News / Europe

    Cyprus Banks to Reopen with Restrictions on Withdrawals

    Cyprus Central Bank Governor Panicos Demetriades (L) and Cypriot Finance Minister Michael Sarris listen to reporters' questions during a news conference at the Central Bank of Cyprus in Nicosia, Mar. 26, 2013.
    Cyprus Central Bank Governor Panicos Demetriades (L) and Cypriot Finance Minister Michael Sarris listen to reporters' questions during a news conference at the Central Bank of Cyprus in Nicosia, Mar. 26, 2013.
    VOA News
    Cyprus is imposing unprecedented controls on Cypriot bank depositors withdrawing or moving their money, as it prepares to reopen its banks Thursday.

    Cypriot Finance Minister Michael Sarris says the controls are necessary to restore confidence in the island nation's banking system.

    Cyprus Bailout

    • Agreed to on March 25
    • Worth $13 billion
    • Keeps Cyprus in the eurozone
    • Closes the island nation's second largest bank - Laiki Bank
    • Laiki accounts larger than $130,000 will be moved to a "bad bank" and used to raise bailout money
    • Laiki accounts with less than $130,000 euros will be moved to Bank of Cyprus
    • Bank of Cyprus will be restructured
    ""We believe that some sort of capital controls that will moderate whatever outflows are bound to happen will restore confidence and they will be removed in a relatively short period of time in agreement with, that I say, the general rules of the eurozone and the European Union," said Sarris.  

    Cyprus said travelers leaving the Mediterranean island can take no more than $3,831 to other countries. The restriction comes after Cyprus, one of 17 eurozone nations, secured a $13 billion bailout from its international lenders. As part of the deal, Cyprus agreed to confiscate 40 percent or more from the biggest, uninsured accounts above $130,000 to help pay for the rescue.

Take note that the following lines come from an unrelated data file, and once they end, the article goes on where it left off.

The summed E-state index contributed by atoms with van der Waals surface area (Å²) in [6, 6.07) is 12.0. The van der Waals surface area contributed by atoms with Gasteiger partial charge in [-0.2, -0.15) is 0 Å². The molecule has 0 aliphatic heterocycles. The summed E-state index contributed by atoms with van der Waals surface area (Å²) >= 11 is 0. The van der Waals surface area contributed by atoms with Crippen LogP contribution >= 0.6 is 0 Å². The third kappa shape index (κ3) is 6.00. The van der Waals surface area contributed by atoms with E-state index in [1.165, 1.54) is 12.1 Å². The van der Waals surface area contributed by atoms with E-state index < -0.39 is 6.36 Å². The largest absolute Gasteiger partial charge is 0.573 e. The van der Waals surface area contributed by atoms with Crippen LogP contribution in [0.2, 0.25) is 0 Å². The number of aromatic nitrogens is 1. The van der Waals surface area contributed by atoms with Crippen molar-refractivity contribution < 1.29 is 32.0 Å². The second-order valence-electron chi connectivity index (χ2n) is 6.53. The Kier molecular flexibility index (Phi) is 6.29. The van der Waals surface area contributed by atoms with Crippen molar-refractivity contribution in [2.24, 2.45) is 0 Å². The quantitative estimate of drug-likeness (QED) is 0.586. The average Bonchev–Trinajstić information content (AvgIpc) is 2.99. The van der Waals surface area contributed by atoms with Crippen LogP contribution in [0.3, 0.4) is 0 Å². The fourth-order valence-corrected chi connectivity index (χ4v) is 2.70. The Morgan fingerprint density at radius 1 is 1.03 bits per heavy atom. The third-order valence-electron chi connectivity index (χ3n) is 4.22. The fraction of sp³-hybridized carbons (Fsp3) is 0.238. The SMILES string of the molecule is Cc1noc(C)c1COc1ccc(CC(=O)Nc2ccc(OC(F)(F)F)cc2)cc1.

One global economics expert, Nicolas Veron of the Peterson Institute for International Economics in Washington, told VOA the controls are the "very sad consequence of the terrible blunder" made by European policy makers earlier this month to tax all Cypriot bank accounts, not just the largest ones. The Cypriot parliament rejected that policy, but the government agreed to the tax on the biggest accounts.

    Now, Veron says, the controls are necessary.

    He said, “If you don’t impose capital controls, you are sure to have something like a bank run in Cyprus in a disorderly manner.”

    Cyprus says the controls will initially be in place for a week, but Veron says he thinks it will be much longer, perhaps several months.

    ““I think the destruction of trust is with us, and it will be a long time before confidence can be restored in a way that is compatible with the lifting of capital controls,” said Veron.

    Cypriot Andrea Kyriakou, 81, carries bags of food distributed to her by the Orthodox church of Cyprus' community charity kitchen in Nicosia, Mar. 27, 2013.Cypriot Andrea Kyriakou, 81, carries bags of food distributed to her by the Orthodox church of Cyprus' community charity kitchen in Nicosia, Mar. 27, 2013.
    x
    Cypriot Andrea Kyriakou, 81, carries bags of food distributed to her by the Orthodox church of Cyprus' community charity kitchen in Nicosia, Mar. 27, 2013.
    Cypriot Andrea Kyriakou, 81, carries bags of food distributed to her by the Orthodox church of Cyprus' community charity kitchen in Nicosia, Mar. 27, 2013.
    Cyprus' banks have been closed for nearly two weeks, with depositors facing restrictions on the amounts they could withdraw from automated teller machines, to prevent a massive run on accounts. Cyprus said late Wednesday it is increasing the limit from $128 to $383. But the uncertainty of the bank closures has frustrated Cypriots, including Nicosia resident Andreas Antoniou.